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Human fetal lungs harbor a microbiome signature

Posted in biotech/medical

The lungs and placentas of fetuses in the womb — as young as 11 weeks after conception — already show a bacterial microbiome signature, which suggests that bacteria may colonize the lungs well before birth. This first-time finding deepens the mystery of how the microbes or microbial products reach those organs before birth and what role they play in normal lung and immune system development.

A team led by University of Alabama at Birmingham researcher Charitharth Vivek Lal, M.D., found that a human fetal microbiome DNA signature is present in lungs as early as the first trimester. This fetal lung microbiome showed changes in diversity during fetal development, suggesting microbiome maturation with advancing gestational age. Finally, a placental microbiome was also present in human fetal tissue, and this microbiome signature showed some taxonomic overlap with the corresponding human fetal lung microbiome.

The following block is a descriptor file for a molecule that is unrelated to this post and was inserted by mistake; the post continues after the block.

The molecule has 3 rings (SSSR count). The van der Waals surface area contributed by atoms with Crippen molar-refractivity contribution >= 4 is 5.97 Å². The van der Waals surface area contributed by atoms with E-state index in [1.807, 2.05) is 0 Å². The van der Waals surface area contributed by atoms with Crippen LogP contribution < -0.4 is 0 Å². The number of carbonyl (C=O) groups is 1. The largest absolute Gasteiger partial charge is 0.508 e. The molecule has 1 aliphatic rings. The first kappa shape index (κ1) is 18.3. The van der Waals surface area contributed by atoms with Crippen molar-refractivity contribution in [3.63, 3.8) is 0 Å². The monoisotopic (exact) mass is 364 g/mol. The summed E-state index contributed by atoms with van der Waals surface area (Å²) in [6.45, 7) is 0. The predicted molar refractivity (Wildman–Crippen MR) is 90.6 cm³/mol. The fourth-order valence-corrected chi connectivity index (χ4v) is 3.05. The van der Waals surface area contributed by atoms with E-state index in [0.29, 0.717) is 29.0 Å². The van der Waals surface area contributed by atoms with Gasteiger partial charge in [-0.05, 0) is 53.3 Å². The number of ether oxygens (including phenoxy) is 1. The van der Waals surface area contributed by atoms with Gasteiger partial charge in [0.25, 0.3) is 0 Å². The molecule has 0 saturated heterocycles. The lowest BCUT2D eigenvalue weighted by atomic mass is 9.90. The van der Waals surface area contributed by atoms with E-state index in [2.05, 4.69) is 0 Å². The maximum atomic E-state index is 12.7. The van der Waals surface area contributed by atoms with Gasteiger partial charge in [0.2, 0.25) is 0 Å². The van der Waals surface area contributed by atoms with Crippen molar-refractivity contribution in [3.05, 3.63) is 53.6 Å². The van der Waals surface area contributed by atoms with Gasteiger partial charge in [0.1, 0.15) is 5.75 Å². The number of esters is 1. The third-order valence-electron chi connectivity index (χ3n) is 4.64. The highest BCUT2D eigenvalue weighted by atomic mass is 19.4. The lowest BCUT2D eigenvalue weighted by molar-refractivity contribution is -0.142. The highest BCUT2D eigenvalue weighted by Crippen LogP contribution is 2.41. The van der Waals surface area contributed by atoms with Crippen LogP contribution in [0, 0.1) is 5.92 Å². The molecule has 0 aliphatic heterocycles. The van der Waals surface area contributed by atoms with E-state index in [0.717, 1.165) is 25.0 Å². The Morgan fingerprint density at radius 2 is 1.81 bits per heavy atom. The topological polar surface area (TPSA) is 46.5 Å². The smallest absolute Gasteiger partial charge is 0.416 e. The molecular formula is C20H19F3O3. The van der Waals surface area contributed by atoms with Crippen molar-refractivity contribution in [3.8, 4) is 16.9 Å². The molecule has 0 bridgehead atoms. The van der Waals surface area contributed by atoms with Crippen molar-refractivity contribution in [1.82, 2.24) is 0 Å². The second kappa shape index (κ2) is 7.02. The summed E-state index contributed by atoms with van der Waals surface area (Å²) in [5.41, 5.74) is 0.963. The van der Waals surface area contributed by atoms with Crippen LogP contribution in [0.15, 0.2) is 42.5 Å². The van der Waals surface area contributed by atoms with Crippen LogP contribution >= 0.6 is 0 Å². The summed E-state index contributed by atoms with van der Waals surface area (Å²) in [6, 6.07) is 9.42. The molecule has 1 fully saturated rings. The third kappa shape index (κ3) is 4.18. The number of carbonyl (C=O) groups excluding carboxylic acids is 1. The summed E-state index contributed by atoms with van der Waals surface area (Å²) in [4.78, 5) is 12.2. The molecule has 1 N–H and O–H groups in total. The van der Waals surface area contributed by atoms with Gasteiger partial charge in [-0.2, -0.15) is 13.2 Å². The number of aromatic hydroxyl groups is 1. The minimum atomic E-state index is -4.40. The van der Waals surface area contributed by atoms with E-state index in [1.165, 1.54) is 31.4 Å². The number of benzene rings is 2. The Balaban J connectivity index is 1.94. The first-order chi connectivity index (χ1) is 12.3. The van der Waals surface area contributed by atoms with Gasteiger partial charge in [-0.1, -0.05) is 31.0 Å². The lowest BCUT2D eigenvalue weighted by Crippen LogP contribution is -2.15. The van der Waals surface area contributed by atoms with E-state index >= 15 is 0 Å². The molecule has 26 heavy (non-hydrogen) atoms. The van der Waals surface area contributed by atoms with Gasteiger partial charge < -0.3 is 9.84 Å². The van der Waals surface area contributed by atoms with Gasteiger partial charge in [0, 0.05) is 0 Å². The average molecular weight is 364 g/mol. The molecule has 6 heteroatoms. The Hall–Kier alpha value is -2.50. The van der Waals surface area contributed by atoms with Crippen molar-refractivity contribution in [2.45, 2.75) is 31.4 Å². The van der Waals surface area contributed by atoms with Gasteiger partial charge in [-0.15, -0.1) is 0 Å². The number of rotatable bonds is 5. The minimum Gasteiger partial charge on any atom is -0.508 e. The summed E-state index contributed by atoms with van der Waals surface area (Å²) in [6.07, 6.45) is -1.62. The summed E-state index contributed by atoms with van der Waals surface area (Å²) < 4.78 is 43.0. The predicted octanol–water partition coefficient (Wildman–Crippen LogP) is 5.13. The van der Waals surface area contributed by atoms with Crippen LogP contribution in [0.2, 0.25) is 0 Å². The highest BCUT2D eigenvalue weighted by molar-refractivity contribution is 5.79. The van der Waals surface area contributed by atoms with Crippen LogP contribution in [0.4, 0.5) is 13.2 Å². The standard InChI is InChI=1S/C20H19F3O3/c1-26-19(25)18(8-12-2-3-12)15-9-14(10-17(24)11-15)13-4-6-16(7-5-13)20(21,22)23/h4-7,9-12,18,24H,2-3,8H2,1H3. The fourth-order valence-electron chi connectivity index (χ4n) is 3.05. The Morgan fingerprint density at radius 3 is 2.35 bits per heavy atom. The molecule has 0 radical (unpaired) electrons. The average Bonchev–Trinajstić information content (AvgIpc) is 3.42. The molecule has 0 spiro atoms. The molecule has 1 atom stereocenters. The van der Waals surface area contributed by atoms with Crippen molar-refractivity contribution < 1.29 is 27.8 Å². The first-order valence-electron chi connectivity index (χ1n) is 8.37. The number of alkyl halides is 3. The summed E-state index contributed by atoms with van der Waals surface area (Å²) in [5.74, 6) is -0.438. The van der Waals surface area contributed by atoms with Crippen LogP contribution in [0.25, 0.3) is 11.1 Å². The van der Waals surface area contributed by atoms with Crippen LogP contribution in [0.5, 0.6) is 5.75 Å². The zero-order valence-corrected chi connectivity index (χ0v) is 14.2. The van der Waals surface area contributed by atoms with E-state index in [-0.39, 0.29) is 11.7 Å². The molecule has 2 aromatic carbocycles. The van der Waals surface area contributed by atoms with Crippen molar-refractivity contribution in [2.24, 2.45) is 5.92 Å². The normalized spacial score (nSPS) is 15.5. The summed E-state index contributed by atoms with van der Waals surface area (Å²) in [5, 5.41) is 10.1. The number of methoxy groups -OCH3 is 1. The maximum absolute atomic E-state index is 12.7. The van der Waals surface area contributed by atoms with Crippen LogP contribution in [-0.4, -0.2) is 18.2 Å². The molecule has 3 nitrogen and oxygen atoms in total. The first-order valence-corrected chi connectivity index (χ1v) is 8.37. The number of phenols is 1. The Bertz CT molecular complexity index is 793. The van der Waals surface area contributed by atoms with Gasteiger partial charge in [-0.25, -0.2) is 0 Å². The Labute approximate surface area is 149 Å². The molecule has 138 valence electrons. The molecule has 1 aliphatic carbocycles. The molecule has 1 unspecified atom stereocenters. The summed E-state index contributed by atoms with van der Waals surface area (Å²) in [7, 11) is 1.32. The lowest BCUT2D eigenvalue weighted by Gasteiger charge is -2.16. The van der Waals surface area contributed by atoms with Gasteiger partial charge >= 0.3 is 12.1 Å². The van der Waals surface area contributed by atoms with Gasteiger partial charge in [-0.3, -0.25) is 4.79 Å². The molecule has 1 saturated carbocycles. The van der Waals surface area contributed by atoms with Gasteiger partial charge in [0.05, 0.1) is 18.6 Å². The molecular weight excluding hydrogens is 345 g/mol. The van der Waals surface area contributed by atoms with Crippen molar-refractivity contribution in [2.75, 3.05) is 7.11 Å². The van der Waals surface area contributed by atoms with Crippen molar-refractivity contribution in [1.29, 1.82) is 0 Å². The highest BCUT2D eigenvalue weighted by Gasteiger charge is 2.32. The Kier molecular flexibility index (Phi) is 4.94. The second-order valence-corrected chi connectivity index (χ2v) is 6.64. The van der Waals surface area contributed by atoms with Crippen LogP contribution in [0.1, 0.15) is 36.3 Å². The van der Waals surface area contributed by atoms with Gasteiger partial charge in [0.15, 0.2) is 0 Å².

“We speculate that maternal-fetal microbial DNA transfer — and perhaps of other microbial products and whole live or dead bacteria — is a realistic possibility,” said Lal, an associate professor in the UAB Pediatrics Division of Neonatology. “This may serve to ‘prime’ the developing innate immune system of the fetus and help in establishment of a normal host-commensal relationship.”

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